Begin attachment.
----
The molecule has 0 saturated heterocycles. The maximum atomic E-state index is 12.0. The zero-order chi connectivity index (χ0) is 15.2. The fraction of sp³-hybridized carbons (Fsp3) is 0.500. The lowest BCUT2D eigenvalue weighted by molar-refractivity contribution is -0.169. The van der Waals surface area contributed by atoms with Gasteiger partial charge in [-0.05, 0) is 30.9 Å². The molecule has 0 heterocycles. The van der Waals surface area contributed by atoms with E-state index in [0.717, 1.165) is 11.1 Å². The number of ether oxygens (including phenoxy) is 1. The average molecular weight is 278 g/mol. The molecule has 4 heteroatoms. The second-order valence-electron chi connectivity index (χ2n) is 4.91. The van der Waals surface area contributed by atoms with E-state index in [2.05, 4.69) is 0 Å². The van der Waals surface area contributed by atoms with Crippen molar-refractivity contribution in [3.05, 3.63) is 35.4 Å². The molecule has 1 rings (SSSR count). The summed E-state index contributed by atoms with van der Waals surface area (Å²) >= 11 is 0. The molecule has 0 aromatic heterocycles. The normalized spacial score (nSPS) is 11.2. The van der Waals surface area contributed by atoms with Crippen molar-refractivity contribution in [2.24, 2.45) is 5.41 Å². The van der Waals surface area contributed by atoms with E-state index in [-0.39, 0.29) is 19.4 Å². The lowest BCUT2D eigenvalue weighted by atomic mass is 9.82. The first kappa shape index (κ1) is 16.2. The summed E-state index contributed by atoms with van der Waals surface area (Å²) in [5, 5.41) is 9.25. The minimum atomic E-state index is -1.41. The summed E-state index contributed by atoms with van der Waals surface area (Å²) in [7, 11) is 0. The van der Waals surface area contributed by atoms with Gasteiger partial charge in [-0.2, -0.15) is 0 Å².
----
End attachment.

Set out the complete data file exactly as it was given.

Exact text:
The molecule has 0 saturated heterocycles. The maximum atomic E-state index is 12.0. The zero-order chi connectivity index (χ0) is 15.2. The fraction of sp³-hybridized carbons (Fsp3) is 0.500. The lowest BCUT2D eigenvalue weighted by molar-refractivity contribution is -0.169. The van der Waals surface area contributed by atoms with Gasteiger partial charge in [-0.05, 0) is 30.9 Å². The molecule has 0 heterocycles. The van der Waals surface area contributed by atoms with E-state index in [0.717, 1.165) is 11.1 Å². The number of ether oxygens (including phenoxy) is 1. The average molecular weight is 278 g/mol. The molecule has 4 heteroatoms. The second-order valence-electron chi connectivity index (χ2n) is 4.91. The van der Waals surface area contributed by atoms with E-state index in [2.05, 4.69) is 0 Å². The van der Waals surface area contributed by atoms with Crippen molar-refractivity contribution in [3.05, 3.63) is 35.4 Å². The molecule has 1 rings (SSSR count). The summed E-state index contributed by atoms with van der Waals surface area (Å²) >= 11 is 0. The molecule has 0 aromatic heterocycles. The normalized spacial score (nSPS) is 11.2. The van der Waals surface area contributed by atoms with Crippen molar-refractivity contribution in [2.24, 2.45) is 5.41 Å². The van der Waals surface area contributed by atoms with E-state index in [-0.39, 0.29) is 19.4 Å². The lowest BCUT2D eigenvalue weighted by atomic mass is 9.82. The first kappa shape index (κ1) is 16.2. The summed E-state index contributed by atoms with van der Waals surface area (Å²) in [5, 5.41) is 9.25. The minimum atomic E-state index is -1.41. The summed E-state index contributed by atoms with van der Waals surface area (Å²) in [7, 11) is 0. The van der Waals surface area contributed by atoms with Gasteiger partial charge in [-0.2, -0.15) is 0 Å².